The FDA also noted that the risk of leg and foot amputations may be even higher for some people, “including those who have peripheral vascular disease, neuropathy (nerve damage), or diabetic foot ulcers (sores), or who have a history of prior amputation.”

Invokana / Invokamet Lawsuit
Invokana and Invokamet appear to double the risk of lower limb amputations.  Anyone suffering the tragic loss of toes or a foot or limb as the result of using a dangerous drug is deserving of financial compensation, in our view.  Our law firm exists to seek justice for those injured by dangerous drugs and medical devices.  If you or someone you love lost a limb following use of Invokana, Invokamet or some other SGLT2 inhibitor used for type 2 diabetes, contact us for a free legal consultation in a potential lawsuit.

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Invokana Dangers seen Early

Invokana dangers were seen early on by researchers. FDA reviewers were divided over the safety and effectiveness of Invokana before approving it for the market in 2013. At that time, the agency acted against the advice of prominent physicians and researchers in approving the drug for the treatment of Type-2 Diabetes. Since then, Invokana label warnings have been adjusted twice, so far, to reflect Invokana’s dangers.

Invokana Warnings
The Invokana label was first updated in 2015 to reflect Invokana’s propensity to increase the risk of ketoacidosis and possibly heart attacks.

What is (Diabetic) Ketoacidosis?
Diabetic ketoacidosis (DKA) is a dangerous rise in blood acidity. This life-threatening condition develops when the body’s cells can’t get the sugar (glucose) they need for energy due to insulin shortage. When sugar can’t enter cells, it stays in the blood. The kidneys filter some of the sugar from the blood and remove it from the body through urine. When cells cannot receive sugar for energy, the body starts to break down fat and muscle for it. This process causes ketones – or fatty acids – to form and enter the bloodstream. This triggers a chemical imbalance (metabolic acidosis) called diabetic ketoacidosis, which can cause coma and even death.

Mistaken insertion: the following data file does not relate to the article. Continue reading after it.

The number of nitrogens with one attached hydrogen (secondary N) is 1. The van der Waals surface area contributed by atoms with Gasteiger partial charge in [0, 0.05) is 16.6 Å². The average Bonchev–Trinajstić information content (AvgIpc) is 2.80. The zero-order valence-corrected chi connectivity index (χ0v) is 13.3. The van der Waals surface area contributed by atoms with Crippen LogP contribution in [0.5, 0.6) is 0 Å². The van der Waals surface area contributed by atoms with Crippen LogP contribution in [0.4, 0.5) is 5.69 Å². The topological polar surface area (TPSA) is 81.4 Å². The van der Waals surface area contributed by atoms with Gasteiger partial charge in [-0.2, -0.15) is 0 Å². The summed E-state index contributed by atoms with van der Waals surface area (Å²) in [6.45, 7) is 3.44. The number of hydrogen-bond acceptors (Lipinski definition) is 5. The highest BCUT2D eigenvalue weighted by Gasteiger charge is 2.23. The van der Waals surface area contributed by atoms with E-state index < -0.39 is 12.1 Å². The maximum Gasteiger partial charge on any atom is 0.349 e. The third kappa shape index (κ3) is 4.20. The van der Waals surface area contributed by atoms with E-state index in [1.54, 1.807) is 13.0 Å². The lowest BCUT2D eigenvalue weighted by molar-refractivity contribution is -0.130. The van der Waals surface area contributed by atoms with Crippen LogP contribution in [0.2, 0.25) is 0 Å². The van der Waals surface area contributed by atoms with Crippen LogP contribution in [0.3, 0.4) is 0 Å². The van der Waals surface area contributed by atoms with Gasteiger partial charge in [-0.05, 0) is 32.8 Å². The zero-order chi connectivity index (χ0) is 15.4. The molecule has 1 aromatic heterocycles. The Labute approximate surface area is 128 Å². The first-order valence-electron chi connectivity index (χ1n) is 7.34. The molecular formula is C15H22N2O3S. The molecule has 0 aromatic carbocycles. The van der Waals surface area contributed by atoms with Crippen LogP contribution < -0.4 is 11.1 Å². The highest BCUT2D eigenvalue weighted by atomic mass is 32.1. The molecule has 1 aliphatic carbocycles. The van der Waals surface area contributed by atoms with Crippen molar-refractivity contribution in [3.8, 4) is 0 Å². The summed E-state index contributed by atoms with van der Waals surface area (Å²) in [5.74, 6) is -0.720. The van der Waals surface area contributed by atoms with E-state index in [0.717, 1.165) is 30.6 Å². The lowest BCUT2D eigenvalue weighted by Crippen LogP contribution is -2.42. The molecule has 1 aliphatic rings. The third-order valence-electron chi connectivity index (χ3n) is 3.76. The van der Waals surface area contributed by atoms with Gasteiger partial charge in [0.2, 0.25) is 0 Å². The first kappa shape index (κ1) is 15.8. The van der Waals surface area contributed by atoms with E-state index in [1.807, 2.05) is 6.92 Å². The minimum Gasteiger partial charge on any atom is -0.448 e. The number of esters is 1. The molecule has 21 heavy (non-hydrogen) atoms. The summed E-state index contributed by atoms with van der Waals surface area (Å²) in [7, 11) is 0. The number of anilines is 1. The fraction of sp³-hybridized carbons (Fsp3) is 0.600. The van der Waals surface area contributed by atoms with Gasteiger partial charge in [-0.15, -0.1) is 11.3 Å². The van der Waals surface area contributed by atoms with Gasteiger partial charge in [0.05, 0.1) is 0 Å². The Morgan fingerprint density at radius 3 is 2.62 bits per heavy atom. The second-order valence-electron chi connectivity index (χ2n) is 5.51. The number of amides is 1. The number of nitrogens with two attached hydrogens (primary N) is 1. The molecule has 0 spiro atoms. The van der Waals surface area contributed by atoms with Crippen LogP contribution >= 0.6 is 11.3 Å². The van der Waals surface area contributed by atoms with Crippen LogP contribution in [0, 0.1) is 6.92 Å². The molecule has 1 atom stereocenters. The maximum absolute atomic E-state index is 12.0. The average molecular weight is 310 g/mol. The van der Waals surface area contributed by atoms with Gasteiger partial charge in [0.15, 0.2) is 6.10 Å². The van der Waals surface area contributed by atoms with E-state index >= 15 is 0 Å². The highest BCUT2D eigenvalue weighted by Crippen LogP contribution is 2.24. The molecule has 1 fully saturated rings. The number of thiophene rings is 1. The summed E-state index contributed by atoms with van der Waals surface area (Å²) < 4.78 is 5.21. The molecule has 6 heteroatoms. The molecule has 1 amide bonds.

Invokana Heart Attack Links
Another apparent problem with Invokana is its link to heart attacks (myocardial infarction) of which both the drug’s maker – Janssen (of Johnson & Johnson) – and the FDA were aware.

FDA Invokana Fail
A January 2013 meeting occurred between the FDA Endocrinologic and Metabolic Drugs Advisory Committee (EMDA) and representatives of Janssen Pharmaceuticals (drug maker Mitsubishi Tanabe’s U.S. marketing partner). Janssen gave several presentations on the growth of Type 2 diabetes among the population and pushed the need for effective treatments (of the patent medicine, chemical kind, of course). The drug maker also promoted the wonders of its latest product, Invokana. During the question-and-answer session which followed, Dr. Sidney Wolfe – co-founder and director of Public Citizen’s Health Research Group – raised several questions. He pointed out that Janssen’s request for FDA approval was “based solely on surrogate efficacy of HbA1c lowering.” This is a measure of how well a patient’s blood sugar is controlled.